We applied gelatin-resorcinol-formaldehyde glue between the dissected layers after we removed the blood and clots in the proximal false lumen. The NCS was completely mobilized down to the aortic annular level. Generally, in our experience, it was easy to dissect in this area due to anatomical looseness. We placed 3 subannular inside-out sutures of Teflon pledget-reinforced 4-0 polypropylene in a horizontal mattress fashion just below the annulus of the NCS; 2 were in the lines of each commissure, and 1 was below the midpoint of the NCS. We cut a graft approximately 5 cm long from a cylindrical graft (Vascutek Ltd., Renfrewshire, UK) that had been selected for ascending aorta replacement by sizing the sinotubular junction and the distal ascending aorta; we cut it longitudinally over the entire length and transformed it into a rectangular shape.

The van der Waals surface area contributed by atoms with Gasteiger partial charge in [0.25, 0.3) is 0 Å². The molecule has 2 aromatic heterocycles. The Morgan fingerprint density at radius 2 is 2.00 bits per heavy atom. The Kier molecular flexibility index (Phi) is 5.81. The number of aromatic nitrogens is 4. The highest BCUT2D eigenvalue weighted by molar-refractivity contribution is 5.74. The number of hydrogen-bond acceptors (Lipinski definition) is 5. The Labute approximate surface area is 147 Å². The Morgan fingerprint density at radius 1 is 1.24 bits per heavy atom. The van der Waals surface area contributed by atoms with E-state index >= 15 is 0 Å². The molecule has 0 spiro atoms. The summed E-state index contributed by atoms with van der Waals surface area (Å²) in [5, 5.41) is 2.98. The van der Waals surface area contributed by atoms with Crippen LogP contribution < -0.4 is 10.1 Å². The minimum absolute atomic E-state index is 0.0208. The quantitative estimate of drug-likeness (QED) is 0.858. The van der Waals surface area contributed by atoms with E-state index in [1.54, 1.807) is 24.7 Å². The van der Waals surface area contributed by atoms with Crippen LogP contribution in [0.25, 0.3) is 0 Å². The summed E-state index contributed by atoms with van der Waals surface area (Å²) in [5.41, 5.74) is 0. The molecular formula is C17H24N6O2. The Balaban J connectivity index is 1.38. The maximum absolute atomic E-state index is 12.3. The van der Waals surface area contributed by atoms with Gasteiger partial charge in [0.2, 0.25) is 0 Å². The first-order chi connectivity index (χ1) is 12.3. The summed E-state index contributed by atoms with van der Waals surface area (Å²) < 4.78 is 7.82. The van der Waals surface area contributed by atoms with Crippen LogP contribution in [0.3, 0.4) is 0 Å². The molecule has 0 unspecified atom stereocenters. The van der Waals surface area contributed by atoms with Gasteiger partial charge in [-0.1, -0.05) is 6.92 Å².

After we measured the external width between the 2 commissures on each side of the NCS, we trimmed a rectangular graft 2 cm wider than the measured width. We did this because in our experience, the individual width from each commissure to each coronary artery ostium was approximately 1 cm (Fig. 1A).

With 1 cm remaining on each side, we passed 3 subannular sutures through the base of the graft with appropriate positioning, reinforced them with counter-pledgets, tied them down, and seated a graft carefully over the NCS. We wrapped the root outside of the total NCS and the partial coronary sinuses using the graft, which externally covered and reinforced more than half of the circumference of the root (Fig. 1B).